int __system_exception_type = 0;
void __clear_exception()
{
__system_exception_type = 0;
free(__system_exception_ptr);
__system_exception_ptr = (void*)0;
}
/*** End of compiler library code */

void code_that_may_throw(void)
{
someobj obj; // instantiating someobj in this scope.
someobj__construct(&obj);
if(__system_exception_ptr) goto __scope_end_before_obj;

if(0 != 1)
{
someexceptiontype* e = (someexceptiontype*) malloc(sizeof(*e));
__system_exception_ptr = e;
__system_exception_type = 2;
/* ^ a compiler-specific tag that identifies the exception type */
goto __scope_end;
}

puts("wow, false is true");
if(__system_exception_ptr) goto __scope_end;

__scope_end: ;
someobj__destruct(&obj);
__scope_end_before_obj: ;
}

void some_intermediate_function(void)
{
puts("1");
if(__system_exception_ptr) goto __scope_end;

code_that_may_throw();
if(__system_exception_ptr) goto __scope_end;

puts("2");
if(__system_exception_ptr) goto __scope_end;
__scope_end: ;
}

int main(void)
{
some_intermediate_function();
if(__system_exception_ptr) goto try_catch;
puts("executed without hitch");
if(__system_exception_ptr) goto __scope_end;
goto past_catch;
try_catch: ;
switch(__system_exception_type)
{
case 1: /* example denoting int type */
{
__clear_exception();
puts("caught an int");
if(__system_exception_ptr) goto __scope_end;
break;
}
case 2: /* example denoting someexceptiontype */
{
__clear_exception();
puts("caught someexceptiontype");
if(__system_exception_ptr) goto __scope_end;
break;
}
default:
goto __scope_end; /* still not caught */
}
past_catch: ;
puts("end of main()");
if(__system_exception_ptr) goto __scope_end;

__scope_end: ;
return 0;
}

Of course, for efficiency reasons there is no "if" test after every
function return for exceptions (rather, execution may be transferred
to a dedicated stack and scope unfolder when an exception happens),
but this was the easiest way to explain what happens as regards for
scopes and execution paths.
Also, in the exception handler (catch {}), the exception object is
not supposed to be deallocated until the end of the handler, but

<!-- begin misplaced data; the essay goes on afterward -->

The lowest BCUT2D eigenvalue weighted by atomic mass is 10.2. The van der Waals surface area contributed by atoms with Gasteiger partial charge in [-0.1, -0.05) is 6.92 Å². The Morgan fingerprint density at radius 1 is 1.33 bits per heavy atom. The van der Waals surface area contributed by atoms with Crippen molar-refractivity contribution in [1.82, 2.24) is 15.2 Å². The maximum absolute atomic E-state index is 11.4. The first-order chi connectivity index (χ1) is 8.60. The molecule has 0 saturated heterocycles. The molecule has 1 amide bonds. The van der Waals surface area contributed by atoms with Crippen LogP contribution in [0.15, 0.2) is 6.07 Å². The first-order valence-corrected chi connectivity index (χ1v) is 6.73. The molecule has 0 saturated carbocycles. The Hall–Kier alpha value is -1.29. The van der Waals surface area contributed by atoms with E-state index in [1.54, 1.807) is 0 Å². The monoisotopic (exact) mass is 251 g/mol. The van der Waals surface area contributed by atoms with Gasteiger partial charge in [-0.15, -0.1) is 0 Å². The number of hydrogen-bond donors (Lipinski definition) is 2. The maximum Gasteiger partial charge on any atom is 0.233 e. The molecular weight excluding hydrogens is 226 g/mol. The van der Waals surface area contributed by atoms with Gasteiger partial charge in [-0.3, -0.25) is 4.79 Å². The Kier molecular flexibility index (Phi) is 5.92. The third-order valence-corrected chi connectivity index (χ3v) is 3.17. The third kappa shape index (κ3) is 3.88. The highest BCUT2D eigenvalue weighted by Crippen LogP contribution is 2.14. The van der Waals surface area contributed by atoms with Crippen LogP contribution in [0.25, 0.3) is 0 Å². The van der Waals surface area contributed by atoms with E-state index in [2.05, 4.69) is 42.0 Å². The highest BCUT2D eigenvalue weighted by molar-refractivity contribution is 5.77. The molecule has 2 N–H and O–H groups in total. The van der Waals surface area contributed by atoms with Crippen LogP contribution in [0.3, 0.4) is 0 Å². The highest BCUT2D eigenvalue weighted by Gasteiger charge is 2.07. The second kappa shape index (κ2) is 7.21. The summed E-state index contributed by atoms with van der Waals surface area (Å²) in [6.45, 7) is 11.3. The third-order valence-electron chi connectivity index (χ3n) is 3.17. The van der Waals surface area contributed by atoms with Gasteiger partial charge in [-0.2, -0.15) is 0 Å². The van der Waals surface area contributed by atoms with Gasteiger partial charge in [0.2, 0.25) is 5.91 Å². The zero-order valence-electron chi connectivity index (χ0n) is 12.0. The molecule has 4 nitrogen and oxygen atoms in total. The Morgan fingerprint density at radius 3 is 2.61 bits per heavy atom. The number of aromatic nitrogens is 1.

for simplicity I wrote the deallocation first.

Followups set to comp.lang.c++ .

--
Joel Yliluoma - http://bisqwit.iki.fi/
: comprehension = 1 / (2 ^ precision)
Oct 23 '07 #18

P: n/a
On Sat, 20 Oct 2007 20:45:58 -0000, gn*******@gmail.com wrote:
NOTE: I am really afraid of try-catch-throw. I have never been
able to understand it since it does not exist in C and I cant
really visualize the construct in terms of C.
How try-catch-throw is actually implemented depends on the compiler,
but one can explain it like this.

Assume the following C++ code is written:

#include <cstdio>

// here's a sample object with a constructor and destructor
// to demonstrate scope.
class someobj
{
public:
someobj() { std::puts("constructor"); }
~someobj() { std::puts("destructor"); }
private:
int x; // a dummy member variable
};

// A dummy type, it could be a typedef of int or whatever.
// Just for the purpose of throwing an exception of this particular type.
struct someexceptiontype
{
};

void code_that_may_throw()
{
someobj obj; // instantiating someobj in this scope.

if(false != true)
{
// some error situation happened, throw an exception.
// someexceptiontype() instantiates an object of
// "someexceptiontype" (without binding it into a variable),
// and throw throws it.
throw someexceptiontype();
}

std::puts("wow, false is true");
}

void some_intermediate_function()
{
std::puts("1");
code_that_may_throw();
std::puts("2");
}

int main()
{
try
{
some_intermediate_function();
std::puts("executed without hitch");
}
catch(int e)
{
std::puts("caught an int");
}
catch(someexceptiontype e)
{
std::puts("caught someexceptiontype");
}
std::puts("end of main()");
return 0;
}

The code above contains high-level concepts that approximately translate
to the following lower-level concepts in C. It could be implemented
differently, but the function is the same.

#include <stdio.h>

typedef struct someobj
{
int x;
} someobj;

void someobj__construct(someobj* this)
{
puts("constructor");
if(__system_exception_ptr) goto __scope_end;
__scope_end: ;
}
void someobj__destruct(someobj* this)
{
puts("destructor");
if(__system_exception_ptr) goto __scope_end;
__scope_end: ;
}

struct someexceptiontype
{
};

/*** This global code is defined in some system library by the compiler */
void* __system_exception_ptr = (void*)0;
int __system_exception_type = 0;
void __clear_exception()
{
__system_exception_type = 0;
free(__system_exception_ptr);
__system_exception_ptr = (void*)0;
}
/*** End of compiler library code */

void code_that_may_throw(void)
{
someobj obj; // instantiating someobj in this scope.
someobj__construct(&obj);
if(__system_exception_ptr) goto __scope_end_before_obj;

if(0 != 1)
{
someexceptiontype* e = (someexceptiontype*) malloc(sizeof(*e));
__system_exception_ptr = e;
__system_exception_type = 2;
/* ^ a compiler-specific tag that identifies the exception type */
goto __scope_end;
}

puts("wow, false is true");
if(__system_exception_ptr) goto __scope_end;

__scope_end: ;
someobj__destruct(&obj);
__scope_end_before_obj: ;
}

void some_intermediate_function(void)
{
puts("1");
if(__system_exception_ptr) goto __scope_end;

code_that_may_throw();
if(__system_exception_ptr) goto __scope_end;